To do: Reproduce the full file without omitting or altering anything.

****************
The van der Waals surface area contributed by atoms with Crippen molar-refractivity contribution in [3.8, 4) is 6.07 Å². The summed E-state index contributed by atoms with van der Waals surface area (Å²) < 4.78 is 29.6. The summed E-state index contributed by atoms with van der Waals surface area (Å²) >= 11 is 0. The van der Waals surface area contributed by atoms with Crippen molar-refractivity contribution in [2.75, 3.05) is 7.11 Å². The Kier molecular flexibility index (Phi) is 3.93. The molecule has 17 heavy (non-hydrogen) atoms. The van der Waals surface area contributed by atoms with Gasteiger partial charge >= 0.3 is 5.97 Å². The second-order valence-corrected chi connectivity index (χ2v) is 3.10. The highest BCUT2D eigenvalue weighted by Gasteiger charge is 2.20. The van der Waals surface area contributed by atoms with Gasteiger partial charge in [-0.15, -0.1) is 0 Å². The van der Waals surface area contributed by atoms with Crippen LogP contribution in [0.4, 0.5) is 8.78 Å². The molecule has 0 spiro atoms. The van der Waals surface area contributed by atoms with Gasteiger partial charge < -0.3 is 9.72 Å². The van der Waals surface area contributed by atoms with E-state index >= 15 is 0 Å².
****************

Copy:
The van der Waals surface area contributed by atoms with Crippen molar-refractivity contribution in [3.8, 4) is 6.07 Å². The summed E-state index contributed by atoms with van der Waals surface area (Å²) < 4.78 is 29.6. The summed E-state index contributed by atoms with van der Waals surface area (Å²) >= 11 is 0. The van der Waals surface area contributed by atoms with Crippen molar-refractivity contribution in [2.75, 3.05) is 7.11 Å². The Kier molecular flexibility index (Phi) is 3.93. The molecule has 17 heavy (non-hydrogen) atoms. The van der Waals surface area contributed by atoms with Gasteiger partial charge >= 0.3 is 5.97 Å². The second-order valence-corrected chi connectivity index (χ2v) is 3.10. The highest BCUT2D eigenvalue weighted by Gasteiger charge is 2.20. The van der Waals surface area contributed by atoms with Gasteiger partial charge in [-0.15, -0.1) is 0 Å². The van der Waals surface area contributed by atoms with Crippen LogP contribution in [0.4, 0.5) is 8.78 Å². The molecule has 0 spiro atoms. The van der Waals surface area contributed by atoms with Gasteiger partial charge < -0.3 is 9.72 Å². The van der Waals surface area contributed by atoms with E-state index >= 15 is 0 Å².